How to Gradually Increase Your Sauna Time

Are you looking to get more out of your sauna sessions? Many people want to enjoy the benefits of a sauna for longer periods, but it’s not always easy to do.

How Can You Prepare for a Longer Sauna Session?

Here’s what you can do to set yourself up for success:

  1. Hydrate well before your session:
    Drink plenty of water in the hours leading up to your sauna time. When you’re well-hydrated, your body can better handle the heat and sweating that comes with a sauna session.
  2. Do some light exercise:
    A bit of gentle movement before entering the sauna can help warm up your body. This makes the transition into the hot environment easier. Try a short walk or some stretching exercises. But be careful not to overdo it – you don’t want to be tired before you even start.
  3. Eat lightly:
    Having a full stomach in the sauna can be uncomfortable. Try to eat a light meal at least an hour before your sauna session. This gives your body time to digest while ensuring you have enough energy.
  4. Bring water with you:
    Take a water bottle into the sauna. Sipping water during your session helps replace the fluids you’re losing through sweat.
  5. Start with shorter sessions:
    If you’re new to saunas, begin with just 5-10 minutes. Over time, you can slowly increase this. It’s like training for a race – you need to build up your endurance gradually.

What Can You Do to Make Your Sauna Time Feel Shorter?

  1. Practice mindfulness or meditation:
    Focusing on your breath or using guided meditation apps can help you relax and lose track of time. This not only makes your session feel shorter but also enhances the stress-relief benefits of the sauna.
  2. Bring a book or magazine:
    Reading can be a great distraction. Choose something light and easy to hold – maybe a paperback or a water-resistant e-reader. Just be aware that the heat might affect paper pages.
  3. Listen to music or podcasts:
    Bring some waterproof headphones and listen to your favorite tunes or an interesting podcast. This can make the time fly by and add an extra layer of enjoyment to your sauna experience.
  4. Try gentle stretches:
    The heat of the sauna can make your muscles more flexible. Doing some light stretches can feel good and keep you occupied. Just be careful not to overexert yourself in the heat.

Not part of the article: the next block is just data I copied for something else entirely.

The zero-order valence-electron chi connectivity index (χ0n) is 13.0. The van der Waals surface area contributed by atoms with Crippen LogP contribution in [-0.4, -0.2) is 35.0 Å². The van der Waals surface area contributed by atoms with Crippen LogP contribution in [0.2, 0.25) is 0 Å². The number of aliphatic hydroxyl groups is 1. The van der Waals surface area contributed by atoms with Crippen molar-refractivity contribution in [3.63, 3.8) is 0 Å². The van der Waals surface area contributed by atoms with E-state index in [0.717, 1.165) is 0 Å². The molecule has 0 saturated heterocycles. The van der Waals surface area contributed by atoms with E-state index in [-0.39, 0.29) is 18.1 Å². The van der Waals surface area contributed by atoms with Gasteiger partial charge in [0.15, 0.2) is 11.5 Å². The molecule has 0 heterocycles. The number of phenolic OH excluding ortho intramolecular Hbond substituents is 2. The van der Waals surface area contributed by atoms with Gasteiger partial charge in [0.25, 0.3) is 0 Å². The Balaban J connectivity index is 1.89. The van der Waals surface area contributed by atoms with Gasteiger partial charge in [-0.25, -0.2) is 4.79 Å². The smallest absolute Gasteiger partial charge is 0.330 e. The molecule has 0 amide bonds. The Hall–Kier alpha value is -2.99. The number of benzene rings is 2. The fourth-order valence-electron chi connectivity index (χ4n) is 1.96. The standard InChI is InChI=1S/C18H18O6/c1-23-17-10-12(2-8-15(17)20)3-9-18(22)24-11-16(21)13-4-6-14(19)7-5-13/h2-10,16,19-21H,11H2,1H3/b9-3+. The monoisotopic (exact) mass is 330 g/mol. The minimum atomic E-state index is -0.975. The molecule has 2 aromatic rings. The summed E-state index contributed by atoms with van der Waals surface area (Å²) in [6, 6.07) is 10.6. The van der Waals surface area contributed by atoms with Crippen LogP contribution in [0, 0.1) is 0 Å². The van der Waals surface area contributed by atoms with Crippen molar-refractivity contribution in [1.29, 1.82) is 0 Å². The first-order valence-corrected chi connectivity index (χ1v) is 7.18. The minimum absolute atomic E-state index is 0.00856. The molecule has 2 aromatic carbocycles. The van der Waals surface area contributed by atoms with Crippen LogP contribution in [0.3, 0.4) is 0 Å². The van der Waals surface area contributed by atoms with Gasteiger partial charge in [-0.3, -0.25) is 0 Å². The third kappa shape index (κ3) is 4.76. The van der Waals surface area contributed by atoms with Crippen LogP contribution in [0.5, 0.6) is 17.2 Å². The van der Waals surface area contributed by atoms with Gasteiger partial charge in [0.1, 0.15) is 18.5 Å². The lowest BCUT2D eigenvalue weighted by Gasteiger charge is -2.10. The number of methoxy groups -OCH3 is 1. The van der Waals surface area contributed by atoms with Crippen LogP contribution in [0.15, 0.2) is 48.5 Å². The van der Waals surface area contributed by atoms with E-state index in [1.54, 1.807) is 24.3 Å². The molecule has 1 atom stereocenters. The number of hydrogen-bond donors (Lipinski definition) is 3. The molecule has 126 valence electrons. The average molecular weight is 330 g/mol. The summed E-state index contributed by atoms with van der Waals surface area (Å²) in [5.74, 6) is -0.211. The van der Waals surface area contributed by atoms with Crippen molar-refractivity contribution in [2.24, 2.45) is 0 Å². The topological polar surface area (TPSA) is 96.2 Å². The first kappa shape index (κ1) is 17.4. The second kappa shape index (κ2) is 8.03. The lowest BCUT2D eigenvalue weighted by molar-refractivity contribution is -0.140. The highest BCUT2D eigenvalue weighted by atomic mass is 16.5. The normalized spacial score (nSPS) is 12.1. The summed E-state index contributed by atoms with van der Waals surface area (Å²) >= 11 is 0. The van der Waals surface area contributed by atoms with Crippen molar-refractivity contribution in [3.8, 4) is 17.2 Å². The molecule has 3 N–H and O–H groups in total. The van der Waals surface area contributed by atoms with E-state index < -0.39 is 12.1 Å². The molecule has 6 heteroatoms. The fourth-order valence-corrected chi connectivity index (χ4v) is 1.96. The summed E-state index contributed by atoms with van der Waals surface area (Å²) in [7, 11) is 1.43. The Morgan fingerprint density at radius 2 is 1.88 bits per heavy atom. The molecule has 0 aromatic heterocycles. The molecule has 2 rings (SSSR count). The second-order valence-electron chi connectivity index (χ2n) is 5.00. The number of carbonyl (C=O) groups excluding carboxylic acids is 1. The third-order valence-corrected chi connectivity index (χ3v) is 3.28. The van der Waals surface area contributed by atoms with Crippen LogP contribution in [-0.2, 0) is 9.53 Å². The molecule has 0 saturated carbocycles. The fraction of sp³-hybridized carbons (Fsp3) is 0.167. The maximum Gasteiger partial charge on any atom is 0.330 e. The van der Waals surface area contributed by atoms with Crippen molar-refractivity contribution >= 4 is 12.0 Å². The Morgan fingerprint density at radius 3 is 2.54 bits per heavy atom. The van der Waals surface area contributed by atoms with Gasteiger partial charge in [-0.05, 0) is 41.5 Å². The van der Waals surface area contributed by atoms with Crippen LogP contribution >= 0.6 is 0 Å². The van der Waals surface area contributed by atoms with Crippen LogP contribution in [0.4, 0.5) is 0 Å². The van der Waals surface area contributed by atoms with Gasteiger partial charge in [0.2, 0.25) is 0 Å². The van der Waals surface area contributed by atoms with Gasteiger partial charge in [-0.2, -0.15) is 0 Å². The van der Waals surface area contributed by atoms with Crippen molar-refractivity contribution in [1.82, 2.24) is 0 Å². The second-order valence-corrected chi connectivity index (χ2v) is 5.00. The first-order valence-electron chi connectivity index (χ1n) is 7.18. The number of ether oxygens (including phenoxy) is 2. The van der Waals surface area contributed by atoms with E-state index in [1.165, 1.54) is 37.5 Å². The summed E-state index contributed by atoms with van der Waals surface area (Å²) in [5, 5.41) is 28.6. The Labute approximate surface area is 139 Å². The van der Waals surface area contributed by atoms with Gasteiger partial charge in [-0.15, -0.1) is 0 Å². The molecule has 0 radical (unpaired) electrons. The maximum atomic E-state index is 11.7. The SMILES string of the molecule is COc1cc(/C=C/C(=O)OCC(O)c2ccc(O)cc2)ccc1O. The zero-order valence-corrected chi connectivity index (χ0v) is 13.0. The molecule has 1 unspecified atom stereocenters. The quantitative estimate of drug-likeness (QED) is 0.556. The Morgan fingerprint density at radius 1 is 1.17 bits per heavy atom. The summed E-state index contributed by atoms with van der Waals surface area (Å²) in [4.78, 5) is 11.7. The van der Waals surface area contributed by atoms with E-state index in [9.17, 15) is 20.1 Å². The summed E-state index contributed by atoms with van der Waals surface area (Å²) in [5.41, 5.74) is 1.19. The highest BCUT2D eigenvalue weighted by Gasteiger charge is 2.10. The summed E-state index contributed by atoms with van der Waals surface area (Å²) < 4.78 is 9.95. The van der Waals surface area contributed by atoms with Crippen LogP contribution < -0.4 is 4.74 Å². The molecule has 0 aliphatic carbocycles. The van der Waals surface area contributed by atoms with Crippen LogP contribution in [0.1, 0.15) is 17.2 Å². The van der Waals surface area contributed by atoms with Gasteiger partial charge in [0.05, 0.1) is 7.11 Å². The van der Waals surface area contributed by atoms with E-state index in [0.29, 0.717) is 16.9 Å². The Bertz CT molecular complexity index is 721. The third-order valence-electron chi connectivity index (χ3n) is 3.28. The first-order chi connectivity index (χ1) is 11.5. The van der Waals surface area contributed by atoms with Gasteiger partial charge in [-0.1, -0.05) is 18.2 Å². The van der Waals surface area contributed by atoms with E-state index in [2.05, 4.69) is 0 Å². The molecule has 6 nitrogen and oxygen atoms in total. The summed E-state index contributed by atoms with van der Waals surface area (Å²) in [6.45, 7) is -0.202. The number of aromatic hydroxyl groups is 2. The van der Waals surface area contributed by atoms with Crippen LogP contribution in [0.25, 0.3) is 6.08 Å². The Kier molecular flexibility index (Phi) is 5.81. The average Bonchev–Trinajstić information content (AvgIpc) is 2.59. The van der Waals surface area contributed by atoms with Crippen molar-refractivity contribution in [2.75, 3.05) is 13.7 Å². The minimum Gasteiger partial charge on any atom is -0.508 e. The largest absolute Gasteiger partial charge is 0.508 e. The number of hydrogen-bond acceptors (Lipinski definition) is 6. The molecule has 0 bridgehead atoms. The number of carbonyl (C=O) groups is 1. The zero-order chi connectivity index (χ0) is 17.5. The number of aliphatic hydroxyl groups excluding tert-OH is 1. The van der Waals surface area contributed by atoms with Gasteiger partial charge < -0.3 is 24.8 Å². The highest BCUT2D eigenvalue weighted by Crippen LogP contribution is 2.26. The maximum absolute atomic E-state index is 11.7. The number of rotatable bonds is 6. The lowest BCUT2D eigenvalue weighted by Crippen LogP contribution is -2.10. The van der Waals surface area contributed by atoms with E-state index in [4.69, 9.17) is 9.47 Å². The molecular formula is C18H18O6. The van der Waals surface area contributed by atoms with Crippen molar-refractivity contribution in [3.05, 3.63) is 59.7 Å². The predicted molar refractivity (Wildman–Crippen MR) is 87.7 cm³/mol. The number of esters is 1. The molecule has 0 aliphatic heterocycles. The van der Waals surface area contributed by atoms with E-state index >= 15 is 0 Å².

5. Make it social:
    If possible, invite a friend to join you. Chatting can make the time pass quickly, and you can motivate each other to stay in longer. Just remember to keep your voice down to respect others in the sauna.

How Can You Safely Extend Your Sauna Time?

  1. Gradually increase your time:
    Add just 2-3 minutes to your sessions each week. This slow increase allows your body to adapt to longer heat exposure. For example, if you start with 10 minutes, aim for 12-13 minutes the next week, then 15 minutes the week after.
  2. Take cool-down breaks:
    Step out of the sauna every 10-15 minutes for a short break. Splash some cool water on your face and body, or take a quick cool shower. These breaks can help you stay in the sauna for a longer overall time.
  3. Listen to your body:
    Pay attention to how you feel. If you start to feel dizzy, nauseous, or uncomfortably hot, it’s time to leave the sauna. There’s no shame in ending your session early if you’re not feeling well.
  4. Stay hydrated:
    Keep sipping water throughout your sauna session. If you’re staying in for longer periods, you might also want to consider drinks with electrolytes to replace what you’re losing through sweat.
  5. Don’t push past 20-30 minutes:
    Even as you build up your tolerance, it’s generally not recommended to stay in a sauna for more than 20-30 minutes at a time. Longer sessions can lead to dehydration and other health risks.
  6. Cool down properly:
    After your sauna session, take time to cool down gradually. Sit in a normal temperature room, take a lukewarm shower, or go for a short walk. This helps your body adjust and can make your next sauna session more comfortable.


Is it safe to stay in the sauna for a long time?
It’s safe for up to 15-20 minutes, but longer can risk dehydration and overheating.

How can I build up my tolerance for longer sauna sessions?
Gradually increase your time by 2-3 minutes each week.

What should I do to prepare for a longer sauna session?
Hydrate well, eat lightly, and do some light exercise beforehand.

How can I make the time in the sauna pass more quickly?
Try meditation, listening to music, or chatting with a friend.

What signs show it’s time to leave the sauna?
Exit if you feel dizzy, nauseous, have a rapid heartbeat, or extreme discomfort.

Leave a Comment